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Patient-Centered Care Starts with Analysis

Karen Minich-Pourshadi, for HealthLeaders Media, June 13, 2011
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In addition to aligning with other local healthcare organizations to create a more seamless transition of care for these patients, Griffin also created a patient-centric discharge
plan, including:

  • Literature written at a fourth-grade level that includes the name of the diagnosis at the top
  • A patient “teach back” method so providers can be sure the patient understands his or her treatment and next steps
  • A scale for the patient to check his or her weight
  • A dry weight on the patient’s W-10, so the follow-up care provider will know the patient’s discharge weight (and if the patient is gaining or losing since hospitalization)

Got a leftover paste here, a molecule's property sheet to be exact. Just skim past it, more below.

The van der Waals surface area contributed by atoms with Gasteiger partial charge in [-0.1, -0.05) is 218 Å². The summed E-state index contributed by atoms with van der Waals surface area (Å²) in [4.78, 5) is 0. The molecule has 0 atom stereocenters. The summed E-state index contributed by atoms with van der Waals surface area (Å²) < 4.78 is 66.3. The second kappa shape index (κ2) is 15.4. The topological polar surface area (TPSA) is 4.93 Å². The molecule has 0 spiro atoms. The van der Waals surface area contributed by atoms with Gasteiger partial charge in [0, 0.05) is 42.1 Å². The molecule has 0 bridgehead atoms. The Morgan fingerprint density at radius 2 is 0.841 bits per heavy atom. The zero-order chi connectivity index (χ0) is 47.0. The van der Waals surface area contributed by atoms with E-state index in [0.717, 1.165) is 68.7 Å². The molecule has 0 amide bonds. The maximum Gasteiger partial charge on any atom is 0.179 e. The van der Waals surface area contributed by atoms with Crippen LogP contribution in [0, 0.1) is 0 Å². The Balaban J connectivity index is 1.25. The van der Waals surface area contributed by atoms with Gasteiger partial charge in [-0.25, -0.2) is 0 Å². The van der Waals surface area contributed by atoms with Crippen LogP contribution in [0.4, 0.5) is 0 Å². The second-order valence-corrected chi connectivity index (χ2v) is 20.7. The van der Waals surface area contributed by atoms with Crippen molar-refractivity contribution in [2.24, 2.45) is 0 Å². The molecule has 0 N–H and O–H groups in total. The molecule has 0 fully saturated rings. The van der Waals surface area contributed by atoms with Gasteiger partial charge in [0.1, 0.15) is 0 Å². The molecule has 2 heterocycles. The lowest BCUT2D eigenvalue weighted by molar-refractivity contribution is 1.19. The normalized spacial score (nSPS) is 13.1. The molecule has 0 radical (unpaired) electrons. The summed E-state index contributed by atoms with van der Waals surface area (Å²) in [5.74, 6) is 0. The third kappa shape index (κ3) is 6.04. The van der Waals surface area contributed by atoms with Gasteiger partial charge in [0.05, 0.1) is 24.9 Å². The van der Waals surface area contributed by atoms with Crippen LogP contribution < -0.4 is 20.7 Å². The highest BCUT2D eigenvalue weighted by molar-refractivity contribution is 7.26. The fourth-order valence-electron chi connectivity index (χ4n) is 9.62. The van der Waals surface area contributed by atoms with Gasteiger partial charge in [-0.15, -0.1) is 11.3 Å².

• The scheduling of a follow-up appointment with a physician prior to discharge
  • A follow-up call within 48 hours of discharge and four subsequent calls

“We worked to engage the frontline staff in this effort,” says Charmel.

Planning and patience are important for those who pursue the patient-centered model. “You can’t take a scattershot approach; you need to take a broad approach to making this change to a patient-centered focus,” says Frampton. “It takes several years to get sustainable results [with patient-centered care] across all areas, and that takes a cultural change.”


Karen Minich-Pourshadi is a Senior Editor with HealthLeaders Media.
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